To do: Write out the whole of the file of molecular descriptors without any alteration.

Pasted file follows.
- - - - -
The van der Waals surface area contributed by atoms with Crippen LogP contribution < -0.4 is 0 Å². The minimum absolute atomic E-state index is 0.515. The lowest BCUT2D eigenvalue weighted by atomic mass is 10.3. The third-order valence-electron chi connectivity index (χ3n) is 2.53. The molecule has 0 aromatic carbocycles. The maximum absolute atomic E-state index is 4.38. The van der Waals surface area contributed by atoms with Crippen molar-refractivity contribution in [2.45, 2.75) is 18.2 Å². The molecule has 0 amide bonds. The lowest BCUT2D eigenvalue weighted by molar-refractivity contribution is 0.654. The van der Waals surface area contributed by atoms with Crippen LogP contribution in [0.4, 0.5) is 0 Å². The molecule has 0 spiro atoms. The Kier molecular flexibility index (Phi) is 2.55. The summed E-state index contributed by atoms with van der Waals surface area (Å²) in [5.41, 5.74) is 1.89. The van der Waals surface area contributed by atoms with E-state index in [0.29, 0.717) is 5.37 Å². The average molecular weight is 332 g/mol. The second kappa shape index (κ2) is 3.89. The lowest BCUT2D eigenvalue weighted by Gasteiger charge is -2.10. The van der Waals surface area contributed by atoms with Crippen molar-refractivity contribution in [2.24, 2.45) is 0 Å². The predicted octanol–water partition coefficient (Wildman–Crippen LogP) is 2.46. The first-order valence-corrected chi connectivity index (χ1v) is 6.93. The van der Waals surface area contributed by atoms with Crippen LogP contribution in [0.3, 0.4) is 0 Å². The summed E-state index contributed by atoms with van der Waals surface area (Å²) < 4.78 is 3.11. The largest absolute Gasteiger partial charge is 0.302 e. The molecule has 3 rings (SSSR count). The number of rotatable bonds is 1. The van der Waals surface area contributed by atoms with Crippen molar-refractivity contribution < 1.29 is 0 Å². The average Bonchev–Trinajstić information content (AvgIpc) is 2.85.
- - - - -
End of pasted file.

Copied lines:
The van der Waals surface area contributed by atoms with Crippen LogP contribution < -0.4 is 0 Å². The minimum absolute atomic E-state index is 0.515. The lowest BCUT2D eigenvalue weighted by atomic mass is 10.3. The third-order valence-electron chi connectivity index (χ3n) is 2.53. The molecule has 0 aromatic carbocycles. The maximum absolute atomic E-state index is 4.38. The van der Waals surface area contributed by atoms with Crippen molar-refractivity contribution in [2.45, 2.75) is 18.2 Å². The molecule has 0 amide bonds. The lowest BCUT2D eigenvalue weighted by molar-refractivity contribution is 0.654. The van der Waals surface area contributed by atoms with Crippen LogP contribution in [0.4, 0.5) is 0 Å². The molecule has 0 spiro atoms. The Kier molecular flexibility index (Phi) is 2.55. The summed E-state index contributed by atoms with van der Waals surface area (Å²) in [5.41, 5.74) is 1.89. The van der Waals surface area contributed by atoms with E-state index in [0.29, 0.717) is 5.37 Å². The average molecular weight is 332 g/mol. The second kappa shape index (κ2) is 3.89. The lowest BCUT2D eigenvalue weighted by Gasteiger charge is -2.10. The van der Waals surface area contributed by atoms with Crippen molar-refractivity contribution in [2.24, 2.45) is 0 Å². The predicted octanol–water partition coefficient (Wildman–Crippen LogP) is 2.46. The first-order valence-corrected chi connectivity index (χ1v) is 6.93. The van der Waals surface area contributed by atoms with Crippen LogP contribution in [0.3, 0.4) is 0 Å². The summed E-state index contributed by atoms with van der Waals surface area (Å²) < 4.78 is 3.11. The largest absolute Gasteiger partial charge is 0.302 e. The molecule has 3 rings (SSSR count). The number of rotatable bonds is 1. The van der Waals surface area contributed by atoms with Crippen molar-refractivity contribution < 1.29 is 0 Å². The average Bonchev–Trinajstić information content (AvgIpc) is 2.85.